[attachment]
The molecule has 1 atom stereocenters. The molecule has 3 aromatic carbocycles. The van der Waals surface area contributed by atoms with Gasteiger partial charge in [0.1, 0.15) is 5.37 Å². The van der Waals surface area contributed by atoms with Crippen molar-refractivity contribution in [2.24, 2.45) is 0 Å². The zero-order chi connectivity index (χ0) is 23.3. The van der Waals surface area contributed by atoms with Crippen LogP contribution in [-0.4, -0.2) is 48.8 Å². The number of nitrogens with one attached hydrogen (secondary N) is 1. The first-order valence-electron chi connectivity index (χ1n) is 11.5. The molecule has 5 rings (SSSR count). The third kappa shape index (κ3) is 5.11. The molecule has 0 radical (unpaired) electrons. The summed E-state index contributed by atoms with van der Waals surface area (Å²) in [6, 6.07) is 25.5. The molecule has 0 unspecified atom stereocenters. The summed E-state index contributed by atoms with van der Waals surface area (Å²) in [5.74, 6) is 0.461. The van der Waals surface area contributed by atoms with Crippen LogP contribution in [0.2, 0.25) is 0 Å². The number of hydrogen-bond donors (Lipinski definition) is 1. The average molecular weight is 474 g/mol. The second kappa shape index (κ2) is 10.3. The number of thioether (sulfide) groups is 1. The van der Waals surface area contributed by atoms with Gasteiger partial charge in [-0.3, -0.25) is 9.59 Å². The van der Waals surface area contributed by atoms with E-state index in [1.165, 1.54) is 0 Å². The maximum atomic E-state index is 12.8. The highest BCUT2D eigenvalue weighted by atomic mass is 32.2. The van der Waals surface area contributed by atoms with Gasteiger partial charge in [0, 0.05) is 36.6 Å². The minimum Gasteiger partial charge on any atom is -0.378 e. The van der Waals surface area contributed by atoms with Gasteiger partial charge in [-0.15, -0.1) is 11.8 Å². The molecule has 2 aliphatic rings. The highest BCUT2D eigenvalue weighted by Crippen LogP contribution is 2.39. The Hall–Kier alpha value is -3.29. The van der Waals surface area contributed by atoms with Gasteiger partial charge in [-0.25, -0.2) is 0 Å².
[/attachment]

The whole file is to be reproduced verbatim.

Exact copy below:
The molecule has 1 atom stereocenters. The molecule has 3 aromatic carbocycles. The van der Waals surface area contributed by atoms with Gasteiger partial charge in [0.1, 0.15) is 5.37 Å². The van der Waals surface area contributed by atoms with Crippen molar-refractivity contribution in [2.24, 2.45) is 0 Å². The zero-order chi connectivity index (χ0) is 23.3. The van der Waals surface area contributed by atoms with Crippen LogP contribution in [-0.4, -0.2) is 48.8 Å². The number of nitrogens with one attached hydrogen (secondary N) is 1. The first-order valence-electron chi connectivity index (χ1n) is 11.5. The molecule has 5 rings (SSSR count). The third kappa shape index (κ3) is 5.11. The molecule has 0 radical (unpaired) electrons. The summed E-state index contributed by atoms with van der Waals surface area (Å²) in [6, 6.07) is 25.5. The molecule has 0 unspecified atom stereocenters. The summed E-state index contributed by atoms with van der Waals surface area (Å²) in [5.74, 6) is 0.461. The van der Waals surface area contributed by atoms with Crippen LogP contribution in [0.2, 0.25) is 0 Å². The number of hydrogen-bond donors (Lipinski definition) is 1. The average molecular weight is 474 g/mol. The second kappa shape index (κ2) is 10.3. The number of thioether (sulfide) groups is 1. The van der Waals surface area contributed by atoms with Gasteiger partial charge in [-0.3, -0.25) is 9.59 Å². The van der Waals surface area contributed by atoms with E-state index in [1.165, 1.54) is 0 Å². The maximum atomic E-state index is 12.8. The highest BCUT2D eigenvalue weighted by atomic mass is 32.2. The van der Waals surface area contributed by atoms with Gasteiger partial charge in [0, 0.05) is 36.6 Å². The minimum Gasteiger partial charge on any atom is -0.378 e. The van der Waals surface area contributed by atoms with Gasteiger partial charge in [-0.15, -0.1) is 11.8 Å². The molecule has 2 aliphatic rings. The highest BCUT2D eigenvalue weighted by Crippen LogP contribution is 2.39. The Hall–Kier alpha value is -3.29. The van der Waals surface area contributed by atoms with Gasteiger partial charge in [-0.25, -0.2) is 0 Å².